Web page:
Responding to the National Research Council of the National Academies’ call to “involve students in working with real data and tolls that reflect the nature of life sciences research in the 21st century,”
the DOE JGI’s Education Program, headed by Cheryl Kerfeld, collaborated with faculty members from several universities around the country to develop bioinformatics curricula that can be incorporated into life sciences coursework for undergraduates. The result, published online in PLoS Biology on August 10, 2010 is a platform called Integrated Microbial Genomes Annotation Collaboration Toolkit (IMG-ACT).
|Developed as a way to update undergraduate education, IMG-ACT provides faculty members with sequence data and bioinformatic tools while offering students hands-on experience with genome annotation. (Ditty JL et al. PLoS Biology, August 10, 2010.)|
Aside from Kerfeld, DOE JGI’s Seth Axen and Edwin Kim also co-authored the paper.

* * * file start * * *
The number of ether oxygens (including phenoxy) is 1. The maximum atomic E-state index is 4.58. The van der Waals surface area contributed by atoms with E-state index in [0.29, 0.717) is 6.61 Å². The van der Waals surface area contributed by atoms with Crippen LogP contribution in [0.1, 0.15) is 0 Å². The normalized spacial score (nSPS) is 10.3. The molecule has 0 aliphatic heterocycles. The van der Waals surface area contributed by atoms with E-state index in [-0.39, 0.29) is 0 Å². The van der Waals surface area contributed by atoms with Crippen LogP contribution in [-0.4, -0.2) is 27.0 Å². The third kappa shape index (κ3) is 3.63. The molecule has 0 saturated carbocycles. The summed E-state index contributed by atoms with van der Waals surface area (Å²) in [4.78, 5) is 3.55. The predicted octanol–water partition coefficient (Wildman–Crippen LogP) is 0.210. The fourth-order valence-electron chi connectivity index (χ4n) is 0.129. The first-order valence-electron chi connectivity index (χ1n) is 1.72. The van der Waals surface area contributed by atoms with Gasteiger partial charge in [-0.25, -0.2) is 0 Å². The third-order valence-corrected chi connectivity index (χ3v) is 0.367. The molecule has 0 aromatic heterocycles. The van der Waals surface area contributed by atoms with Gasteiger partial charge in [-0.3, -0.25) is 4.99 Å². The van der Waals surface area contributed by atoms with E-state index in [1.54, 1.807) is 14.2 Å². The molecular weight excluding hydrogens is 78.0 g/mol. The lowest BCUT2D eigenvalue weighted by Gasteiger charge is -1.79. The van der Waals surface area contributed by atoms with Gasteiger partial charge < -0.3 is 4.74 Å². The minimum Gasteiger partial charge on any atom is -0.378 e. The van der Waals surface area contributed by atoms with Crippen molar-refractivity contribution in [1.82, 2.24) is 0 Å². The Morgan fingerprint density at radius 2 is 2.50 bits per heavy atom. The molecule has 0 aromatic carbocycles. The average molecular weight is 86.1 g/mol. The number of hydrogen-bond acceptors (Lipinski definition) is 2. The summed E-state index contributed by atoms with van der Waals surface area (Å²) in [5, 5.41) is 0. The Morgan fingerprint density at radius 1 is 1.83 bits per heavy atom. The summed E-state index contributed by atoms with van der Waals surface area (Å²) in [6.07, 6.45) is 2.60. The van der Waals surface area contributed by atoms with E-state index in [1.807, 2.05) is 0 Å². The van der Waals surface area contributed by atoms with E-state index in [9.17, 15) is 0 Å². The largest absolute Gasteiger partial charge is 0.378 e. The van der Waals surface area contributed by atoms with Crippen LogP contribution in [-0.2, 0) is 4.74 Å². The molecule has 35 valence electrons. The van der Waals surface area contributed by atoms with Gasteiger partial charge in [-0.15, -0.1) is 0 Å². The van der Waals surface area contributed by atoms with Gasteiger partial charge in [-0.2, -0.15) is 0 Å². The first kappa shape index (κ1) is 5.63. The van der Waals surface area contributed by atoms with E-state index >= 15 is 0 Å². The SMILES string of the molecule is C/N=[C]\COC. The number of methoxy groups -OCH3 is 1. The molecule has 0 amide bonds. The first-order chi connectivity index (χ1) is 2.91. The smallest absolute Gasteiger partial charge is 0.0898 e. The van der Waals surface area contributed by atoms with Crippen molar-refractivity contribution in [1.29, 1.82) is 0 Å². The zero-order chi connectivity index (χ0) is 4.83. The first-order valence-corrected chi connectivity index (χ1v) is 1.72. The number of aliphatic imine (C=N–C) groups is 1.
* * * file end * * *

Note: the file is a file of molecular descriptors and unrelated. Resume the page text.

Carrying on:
IMG-ACT offers access to genomes sequenced by the DOE JGI, including those done as part of the Genome Encyclopedia of Bacteria and Archaea, offering students “virtually endless” research possibilities, bioinformatics databases, instructor course management and student notebooks.
Kerfeld and her colleagues noted that since IMG-ACT was launched in 2008, more than 100 faculty members and 1,600 students nationwide have participated in the program.
One of the results of incorporating IMG-ACT into college coursework has been a change in teaching methods at the University of California, Los Angeles, where all life science majors take part in an interdisciplinary laboratory curriculum that involves the IMG-ACT platform to develop a community of peer experts in bioinformatics.